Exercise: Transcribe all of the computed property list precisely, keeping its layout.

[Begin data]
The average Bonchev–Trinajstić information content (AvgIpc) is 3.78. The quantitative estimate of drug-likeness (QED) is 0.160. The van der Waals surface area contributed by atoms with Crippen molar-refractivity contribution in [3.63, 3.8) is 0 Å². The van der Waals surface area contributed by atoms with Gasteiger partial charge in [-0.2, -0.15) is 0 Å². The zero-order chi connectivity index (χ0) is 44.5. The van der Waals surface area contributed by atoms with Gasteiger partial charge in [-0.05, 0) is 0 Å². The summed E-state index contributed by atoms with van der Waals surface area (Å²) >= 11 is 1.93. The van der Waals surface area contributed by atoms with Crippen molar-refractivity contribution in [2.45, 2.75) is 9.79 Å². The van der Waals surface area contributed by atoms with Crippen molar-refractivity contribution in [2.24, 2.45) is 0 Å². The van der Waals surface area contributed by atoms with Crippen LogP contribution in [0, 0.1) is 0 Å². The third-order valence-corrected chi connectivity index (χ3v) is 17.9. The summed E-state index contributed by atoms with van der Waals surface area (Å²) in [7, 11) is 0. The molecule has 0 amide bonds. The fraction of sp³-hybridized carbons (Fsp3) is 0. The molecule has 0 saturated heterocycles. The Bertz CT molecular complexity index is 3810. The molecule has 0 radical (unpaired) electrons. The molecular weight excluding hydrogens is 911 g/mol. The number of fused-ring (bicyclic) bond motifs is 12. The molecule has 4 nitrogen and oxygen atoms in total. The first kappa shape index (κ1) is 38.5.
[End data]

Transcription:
The average Bonchev–Trinajstić information content (AvgIpc) is 3.78. The quantitative estimate of drug-likeness (QED) is 0.160. The van der Waals surface area contributed by atoms with Crippen molar-refractivity contribution in [3.63, 3.8) is 0 Å². The van der Waals surface area contributed by atoms with Gasteiger partial charge in [-0.2, -0.15) is 0 Å². The zero-order chi connectivity index (χ0) is 44.5. The van der Waals surface area contributed by atoms with Gasteiger partial charge in [-0.05, 0) is 0 Å². The summed E-state index contributed by atoms with van der Waals surface area (Å²) >= 11 is 1.93. The van der Waals surface area contributed by atoms with Crippen molar-refractivity contribution in [2.45, 2.75) is 9.79 Å². The van der Waals surface area contributed by atoms with Crippen molar-refractivity contribution in [2.24, 2.45) is 0 Å². The van der Waals surface area contributed by atoms with Crippen LogP contribution in [0, 0.1) is 0 Å². The third-order valence-corrected chi connectivity index (χ3v) is 17.9. The summed E-state index contributed by atoms with van der Waals surface area (Å²) in [7, 11) is 0. The molecule has 0 amide bonds. The fraction of sp³-hybridized carbons (Fsp3) is 0. The molecule has 0 saturated heterocycles. The Bertz CT molecular complexity index is 3810. The molecule has 0 radical (unpaired) electrons. The molecular weight excluding hydrogens is 911 g/mol. The number of fused-ring (bicyclic) bond motifs is 12. The molecule has 4 nitrogen and oxygen atoms in total. The first kappa shape index (κ1) is 38.5.